US’s TikTok Ban: The Multidimensional Game?

Recently the President of the United States, Donald Trump made it clear that he will ban the Chinese owned video-sharing app TikTok. The concern cited was the sharing of personal data of the users. However, TikTok has denied the accusations that it shares the data with the Chinese government. TikTok has more than 8 million active users in the United States. In the US the app has been downloaded 165 million times with revenues of $86.5 million in 2019.

How banning TikTok will help?

It is not the first time that the US authorities have cited the threat the Chinese companies and firms pose to the national security of the USA. US Secretary of State, Mike Pompeo told Fox News earlier that action would be taken with regard to national security risk presented by the software connected to Chinese Communist party including video app TikTok.

The starting point would be to order Apple and Google to remove the app from their stores that would prevent the existing users from downloading the app. The existing users will have the app but would not receive any updates or notification. Another possible way could be asking the local Internet service providers to block access to users of TikTok. It is still unlikely as to how the US President would enforce the order to ban the TikTok. Another way out is allowing TikTok to continue with different ownership. Microsoft has already begun talks with Bytedance to acquire ownership rights. It also has to provide a list of economic benefits to the US government. President Trump has also said that September 15 would be the deadline for TikTok to find a US buyer failing which he would ban the app.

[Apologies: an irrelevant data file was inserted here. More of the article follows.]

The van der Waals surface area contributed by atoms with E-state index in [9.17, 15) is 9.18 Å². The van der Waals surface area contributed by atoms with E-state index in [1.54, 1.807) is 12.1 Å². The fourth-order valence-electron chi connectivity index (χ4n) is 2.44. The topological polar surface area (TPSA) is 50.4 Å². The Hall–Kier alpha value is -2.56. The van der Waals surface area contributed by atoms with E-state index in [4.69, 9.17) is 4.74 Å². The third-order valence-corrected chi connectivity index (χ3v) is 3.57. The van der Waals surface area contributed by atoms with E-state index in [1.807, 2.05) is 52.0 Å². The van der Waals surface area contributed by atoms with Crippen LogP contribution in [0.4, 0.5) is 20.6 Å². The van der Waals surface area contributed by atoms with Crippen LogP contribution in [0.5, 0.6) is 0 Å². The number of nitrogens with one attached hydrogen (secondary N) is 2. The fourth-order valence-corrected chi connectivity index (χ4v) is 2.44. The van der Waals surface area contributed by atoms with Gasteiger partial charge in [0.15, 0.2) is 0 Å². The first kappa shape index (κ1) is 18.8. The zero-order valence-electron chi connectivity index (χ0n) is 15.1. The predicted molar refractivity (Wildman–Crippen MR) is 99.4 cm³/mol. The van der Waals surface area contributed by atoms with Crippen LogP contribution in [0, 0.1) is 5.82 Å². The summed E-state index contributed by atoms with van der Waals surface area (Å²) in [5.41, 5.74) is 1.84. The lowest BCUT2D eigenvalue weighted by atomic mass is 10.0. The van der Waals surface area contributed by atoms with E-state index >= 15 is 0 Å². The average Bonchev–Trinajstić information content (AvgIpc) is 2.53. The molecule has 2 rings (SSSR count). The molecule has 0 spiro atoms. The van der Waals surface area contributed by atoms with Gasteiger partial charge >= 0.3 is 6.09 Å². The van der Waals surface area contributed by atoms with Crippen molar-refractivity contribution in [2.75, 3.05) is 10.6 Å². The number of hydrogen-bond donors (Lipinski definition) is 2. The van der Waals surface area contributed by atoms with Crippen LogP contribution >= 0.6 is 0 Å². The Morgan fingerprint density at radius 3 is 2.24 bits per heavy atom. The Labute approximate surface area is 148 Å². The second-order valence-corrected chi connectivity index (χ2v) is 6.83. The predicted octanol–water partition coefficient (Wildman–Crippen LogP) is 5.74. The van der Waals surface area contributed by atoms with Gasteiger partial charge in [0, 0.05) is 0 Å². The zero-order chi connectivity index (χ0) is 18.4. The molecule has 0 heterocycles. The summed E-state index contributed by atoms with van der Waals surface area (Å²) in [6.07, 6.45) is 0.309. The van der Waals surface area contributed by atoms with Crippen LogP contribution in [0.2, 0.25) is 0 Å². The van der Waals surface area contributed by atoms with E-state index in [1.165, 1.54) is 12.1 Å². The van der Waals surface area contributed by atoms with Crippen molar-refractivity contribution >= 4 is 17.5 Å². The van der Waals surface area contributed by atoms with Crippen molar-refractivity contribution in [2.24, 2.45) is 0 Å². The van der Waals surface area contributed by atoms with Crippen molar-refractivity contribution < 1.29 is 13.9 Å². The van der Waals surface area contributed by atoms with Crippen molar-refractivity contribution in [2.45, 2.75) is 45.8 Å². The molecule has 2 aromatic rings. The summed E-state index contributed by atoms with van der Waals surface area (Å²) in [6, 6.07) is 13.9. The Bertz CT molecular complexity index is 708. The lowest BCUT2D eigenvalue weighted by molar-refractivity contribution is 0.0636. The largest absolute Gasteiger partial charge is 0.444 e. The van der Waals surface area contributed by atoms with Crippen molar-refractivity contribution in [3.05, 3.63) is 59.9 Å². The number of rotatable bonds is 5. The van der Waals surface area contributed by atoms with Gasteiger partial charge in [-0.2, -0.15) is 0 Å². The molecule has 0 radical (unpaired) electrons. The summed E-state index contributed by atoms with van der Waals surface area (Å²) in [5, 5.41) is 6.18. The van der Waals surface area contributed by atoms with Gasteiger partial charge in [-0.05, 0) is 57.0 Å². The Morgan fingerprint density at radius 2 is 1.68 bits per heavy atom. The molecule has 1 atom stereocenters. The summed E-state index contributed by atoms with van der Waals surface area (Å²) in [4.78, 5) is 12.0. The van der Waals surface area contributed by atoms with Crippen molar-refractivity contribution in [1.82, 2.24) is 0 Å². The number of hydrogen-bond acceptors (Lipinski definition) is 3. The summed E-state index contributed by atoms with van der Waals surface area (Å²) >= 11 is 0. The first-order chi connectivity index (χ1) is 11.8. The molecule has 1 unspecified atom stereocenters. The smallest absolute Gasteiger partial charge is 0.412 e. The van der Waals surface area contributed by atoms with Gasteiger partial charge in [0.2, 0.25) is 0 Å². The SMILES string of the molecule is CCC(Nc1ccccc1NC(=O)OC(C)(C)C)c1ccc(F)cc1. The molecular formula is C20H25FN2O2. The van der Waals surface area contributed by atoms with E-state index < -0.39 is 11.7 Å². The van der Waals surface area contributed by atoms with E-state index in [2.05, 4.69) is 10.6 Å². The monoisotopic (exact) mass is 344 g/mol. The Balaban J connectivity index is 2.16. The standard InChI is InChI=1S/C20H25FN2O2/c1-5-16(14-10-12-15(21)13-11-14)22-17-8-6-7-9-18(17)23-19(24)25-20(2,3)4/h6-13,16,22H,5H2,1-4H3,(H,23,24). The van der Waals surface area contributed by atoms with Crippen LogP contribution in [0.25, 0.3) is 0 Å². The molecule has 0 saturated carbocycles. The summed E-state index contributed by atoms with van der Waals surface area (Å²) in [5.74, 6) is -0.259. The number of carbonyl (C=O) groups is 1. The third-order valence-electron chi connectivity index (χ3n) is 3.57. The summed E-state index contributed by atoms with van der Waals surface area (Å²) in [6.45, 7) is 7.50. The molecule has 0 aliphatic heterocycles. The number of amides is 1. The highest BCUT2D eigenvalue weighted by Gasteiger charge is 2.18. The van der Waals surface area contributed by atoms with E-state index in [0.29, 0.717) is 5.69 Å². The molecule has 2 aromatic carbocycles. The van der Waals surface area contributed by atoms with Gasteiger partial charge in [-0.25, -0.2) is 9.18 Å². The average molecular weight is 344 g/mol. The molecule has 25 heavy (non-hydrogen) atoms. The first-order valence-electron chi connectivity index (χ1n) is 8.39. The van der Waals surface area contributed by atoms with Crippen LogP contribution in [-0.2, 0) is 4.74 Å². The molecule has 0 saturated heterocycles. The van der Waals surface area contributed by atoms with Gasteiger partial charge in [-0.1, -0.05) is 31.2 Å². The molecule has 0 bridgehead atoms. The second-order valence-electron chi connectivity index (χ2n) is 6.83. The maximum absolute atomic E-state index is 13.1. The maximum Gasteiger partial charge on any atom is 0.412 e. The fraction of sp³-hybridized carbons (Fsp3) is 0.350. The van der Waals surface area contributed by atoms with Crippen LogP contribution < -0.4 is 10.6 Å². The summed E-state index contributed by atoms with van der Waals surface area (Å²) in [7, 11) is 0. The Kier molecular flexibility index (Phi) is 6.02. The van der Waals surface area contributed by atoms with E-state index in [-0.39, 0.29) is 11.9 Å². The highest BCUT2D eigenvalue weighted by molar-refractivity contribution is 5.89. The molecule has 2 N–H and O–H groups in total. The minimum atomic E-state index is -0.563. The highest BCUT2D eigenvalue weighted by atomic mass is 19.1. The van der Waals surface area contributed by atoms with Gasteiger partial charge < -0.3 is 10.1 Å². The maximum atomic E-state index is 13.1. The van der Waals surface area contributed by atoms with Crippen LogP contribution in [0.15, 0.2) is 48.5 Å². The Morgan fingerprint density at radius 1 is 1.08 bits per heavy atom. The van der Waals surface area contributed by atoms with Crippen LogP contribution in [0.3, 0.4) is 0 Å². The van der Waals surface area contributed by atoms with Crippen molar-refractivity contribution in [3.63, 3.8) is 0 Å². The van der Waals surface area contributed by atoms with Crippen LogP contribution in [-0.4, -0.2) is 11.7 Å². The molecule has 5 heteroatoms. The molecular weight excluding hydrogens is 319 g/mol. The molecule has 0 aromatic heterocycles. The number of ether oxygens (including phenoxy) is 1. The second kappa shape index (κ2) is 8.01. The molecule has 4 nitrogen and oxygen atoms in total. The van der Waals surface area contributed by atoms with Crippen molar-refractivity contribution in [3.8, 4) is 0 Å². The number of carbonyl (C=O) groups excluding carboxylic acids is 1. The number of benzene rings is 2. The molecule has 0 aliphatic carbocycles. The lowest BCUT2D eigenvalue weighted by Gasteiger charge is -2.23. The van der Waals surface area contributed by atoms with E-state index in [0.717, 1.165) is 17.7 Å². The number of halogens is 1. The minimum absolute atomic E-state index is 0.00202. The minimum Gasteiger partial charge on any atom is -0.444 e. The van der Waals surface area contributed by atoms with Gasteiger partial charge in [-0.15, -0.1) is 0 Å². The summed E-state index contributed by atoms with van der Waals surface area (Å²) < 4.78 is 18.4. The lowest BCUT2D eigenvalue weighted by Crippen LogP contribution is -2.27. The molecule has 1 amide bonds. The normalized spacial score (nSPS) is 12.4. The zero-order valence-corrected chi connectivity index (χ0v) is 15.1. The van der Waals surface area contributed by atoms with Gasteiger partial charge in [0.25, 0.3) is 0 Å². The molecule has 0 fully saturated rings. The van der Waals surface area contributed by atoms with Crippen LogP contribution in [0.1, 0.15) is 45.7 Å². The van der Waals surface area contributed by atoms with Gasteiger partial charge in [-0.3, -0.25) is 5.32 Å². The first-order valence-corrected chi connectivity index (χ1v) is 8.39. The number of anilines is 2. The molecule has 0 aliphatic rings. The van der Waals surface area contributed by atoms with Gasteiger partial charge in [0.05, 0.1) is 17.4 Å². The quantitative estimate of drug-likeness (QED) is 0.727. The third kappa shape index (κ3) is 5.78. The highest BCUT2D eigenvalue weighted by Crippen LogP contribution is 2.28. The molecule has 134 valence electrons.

TikTok told its users that it would operate with a greater level of transparency. TikTok CEO, Kevin Mayer said in a post that they don’t work with an agenda in mind and their only aim is to function as a dynamic platform where everyone can enjoy.

Image source: Reuters

Hurting China

The move to possibly ban TikTok comes at a time when the two superpowers namely China and US are already at loggerheads over COVID- 19 outbreak, trade disputes, human right abuses committed by CCP against the Uighurs, Kazakhs and other minorities in Xinjiang, China’s claim over South China sea, the new security law imposed by Beijing in Hong Kong. TikTok announced earlier that it would be moving out of Hong Kong after the new national security law was slapped on Hong Kong by Beijing. Although TikTok is taking steps to distance itself from China be it in repeatedly denying claims that it does not share any data with the Chinese government or quitting Hong Kong but the very fact that it is linked to China has done the damage.

The US is looking forward to doing serious damage to China by deciding to ban TikTok. TikTok is now fighting for its survival and now fears losing another big market that is the US. Meanwhile, China is looking forward to expanding its digital presence in other countries. It wants to establish its dominance with its ‘Digital Silk Road’ Policy -announced in a white paper in 2015.

First, the skirmishes over 5G technology and now row with TikTok stands to be a new thread in the technology war with China. The US is looking to widen the technological gap between the two giants. Already the US and China have disagreed over everything and now a new front for the two to lock horns has opened and that is the virtual front.


Whether President Trump’s decision to possibly ban TikTok is driven by his agenda to gain the ground that he is losing with less than 3 months for Presidential elections by giving this message that for him America comes before anything else or whether he wants to gain an upper ground in the tug of war with China is still unclear. The US seems to be toeing India’s line by deciding to ban TikTok. President Trump might be trying to divert the attention of the Americans from the COVID-19 outbreak that has thwarted America, claiming more than one lakh lives. His decision has been subjected to rebuke and widespread criticism. The decision could have been made at a different time not when something of immense important awaits him. He has to decide whether it is saving the life of the Americans or severing relations with China that matters. He must wait until the ruling CPP comes with a series of ‘tit for tat’ measures.

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The views and opinions expressed in this article are those of the author and do not necessarily reflect the views of The Kootneeti Team

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Airina Kumar

Airina Kumar is a Former Journalism Intern at The Kootneeti's North America Desk

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